How American Horror Story: Freak Show Created The Conjoined Twins

It’s been five months since American Horror Story: Freak Show said goodbye to audiences, and we’re still having trouble getting parts of it out of our heads, such as that clown and those conjoined twins. We assume that the clown’s makeup was created by bringing nightmares into reality, but actress Sarah Paulson shined a little light on how the double-headed twin effects were brought to life.

Speaking with TheWrap during an episode of the web series Drinking with the Stars, Paulson first denied the notion that some people have that she was only acting opposite an animatronic puppet while playing Bette and Dot Tapper, rather than actually playing both parts. That said, she did have to act opposite a puppet head for certain shots, but she indeed played both twins. Here’s how she described the process, which involved creating a life cast of her face.

So they made this puppet essentially. They made two, one for Bette and one for Dot, that I would wear only when the camera was high and wide, so you can see the body completely with both heads without having to do any special effects, which are very expensive. And the show is already an expensive thing to produce, so when Ryan decided to do this, they had to think of a way to do it where they could sometimes shoot across both heads, so having a puppet that was exactly crafted to look exactly like me. Which, I have to tell you is really horrifying because when you look in the mirror, you’re seeing yourself reflected, but when you’re seeing a puppet that has been made to look exactly like you down to every freckle and mole, you’re actually I think seeing what everyone else sees when they look at you. Because it’s seeing yourself outside of yourself, if you know what I mean? It’s beeping weird, I have to tell you.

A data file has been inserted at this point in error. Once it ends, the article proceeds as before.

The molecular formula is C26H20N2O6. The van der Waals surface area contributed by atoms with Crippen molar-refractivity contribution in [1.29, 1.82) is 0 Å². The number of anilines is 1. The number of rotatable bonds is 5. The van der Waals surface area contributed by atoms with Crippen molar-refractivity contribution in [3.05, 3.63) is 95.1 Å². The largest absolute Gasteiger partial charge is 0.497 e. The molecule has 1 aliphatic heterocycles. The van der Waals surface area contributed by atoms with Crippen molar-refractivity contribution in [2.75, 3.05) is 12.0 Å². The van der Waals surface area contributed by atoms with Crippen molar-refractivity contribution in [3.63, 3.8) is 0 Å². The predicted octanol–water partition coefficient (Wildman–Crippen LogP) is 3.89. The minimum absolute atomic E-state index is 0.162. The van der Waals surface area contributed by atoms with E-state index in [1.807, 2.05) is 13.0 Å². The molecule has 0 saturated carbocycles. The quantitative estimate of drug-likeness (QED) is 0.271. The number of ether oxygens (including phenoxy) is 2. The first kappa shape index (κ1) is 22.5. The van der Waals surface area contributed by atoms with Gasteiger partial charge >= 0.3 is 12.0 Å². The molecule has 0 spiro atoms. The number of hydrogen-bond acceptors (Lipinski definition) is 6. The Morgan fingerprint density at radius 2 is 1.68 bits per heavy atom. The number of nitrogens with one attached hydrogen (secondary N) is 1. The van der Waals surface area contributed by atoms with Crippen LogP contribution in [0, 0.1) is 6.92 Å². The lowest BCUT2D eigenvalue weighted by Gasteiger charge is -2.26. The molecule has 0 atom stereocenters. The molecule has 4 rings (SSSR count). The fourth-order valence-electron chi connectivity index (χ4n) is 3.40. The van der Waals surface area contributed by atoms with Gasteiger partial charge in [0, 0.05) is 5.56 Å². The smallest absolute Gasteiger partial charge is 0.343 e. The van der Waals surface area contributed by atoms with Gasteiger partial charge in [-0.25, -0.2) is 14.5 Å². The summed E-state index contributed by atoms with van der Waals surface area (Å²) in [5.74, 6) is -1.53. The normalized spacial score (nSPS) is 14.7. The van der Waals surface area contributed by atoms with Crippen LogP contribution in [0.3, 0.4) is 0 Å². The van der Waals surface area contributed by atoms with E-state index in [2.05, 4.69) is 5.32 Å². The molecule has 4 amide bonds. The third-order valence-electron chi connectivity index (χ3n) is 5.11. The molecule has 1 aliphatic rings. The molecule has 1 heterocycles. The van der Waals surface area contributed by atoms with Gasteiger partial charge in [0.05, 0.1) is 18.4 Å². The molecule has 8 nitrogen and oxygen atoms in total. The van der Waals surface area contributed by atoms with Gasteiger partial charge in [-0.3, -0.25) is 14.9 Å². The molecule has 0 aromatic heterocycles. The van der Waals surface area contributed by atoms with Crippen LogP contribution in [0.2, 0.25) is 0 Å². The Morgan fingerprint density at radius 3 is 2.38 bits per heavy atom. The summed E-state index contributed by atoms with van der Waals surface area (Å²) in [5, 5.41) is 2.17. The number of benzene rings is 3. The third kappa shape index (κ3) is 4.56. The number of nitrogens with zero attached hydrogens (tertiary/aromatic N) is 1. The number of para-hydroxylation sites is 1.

That sounds downright frightening, and perhaps even more so than most of the intentionally horror-based subject matter that American Horror Story likes to throw at its fans. I can’t imagine looking into my own dead-eyed face for hours at a time. Although if I was getting paid to do it…

As one might imagine, having that separate head there didn’t exactly make the acting experience a breeze, and Paulson agreed that it was one of the hardest roles that she’s ever had to play. She was basically just listening to her own lines and having to play each role in an exact way each time, which would allow her to play the opposite role the same way without screwing up the continuity. It’s already tough when you’re trying to play a particularly nuanced character, but when you also have to worry about how well you’re doing while looking into a puppet head’s eyes, it probably gets more complicated. And then there was that musical performance.

If you’d like to hear Paulson talking a bit about American Horror Story: Hotel, coming later this year, check out the video below.

Find Paulson, Gaga and many other familiar actors walking down long hallwayswhen American Horror Story: Hotel hits FX this fall. Don’t lose your head – either of them – waiting for it.

Nick Venable
Assistant Managing Editor

Nick is a Cajun Country native, and is often asked why he doesn't sound like that's the case. His love for his wife and daughters is almost equaled by his love of gasp-for-breath laughter and gasp-for-breath horror. A lifetime spent in the vicinity of a television screen led to his current dream job, as well as his knowledge of too many TV themes and ad jingles.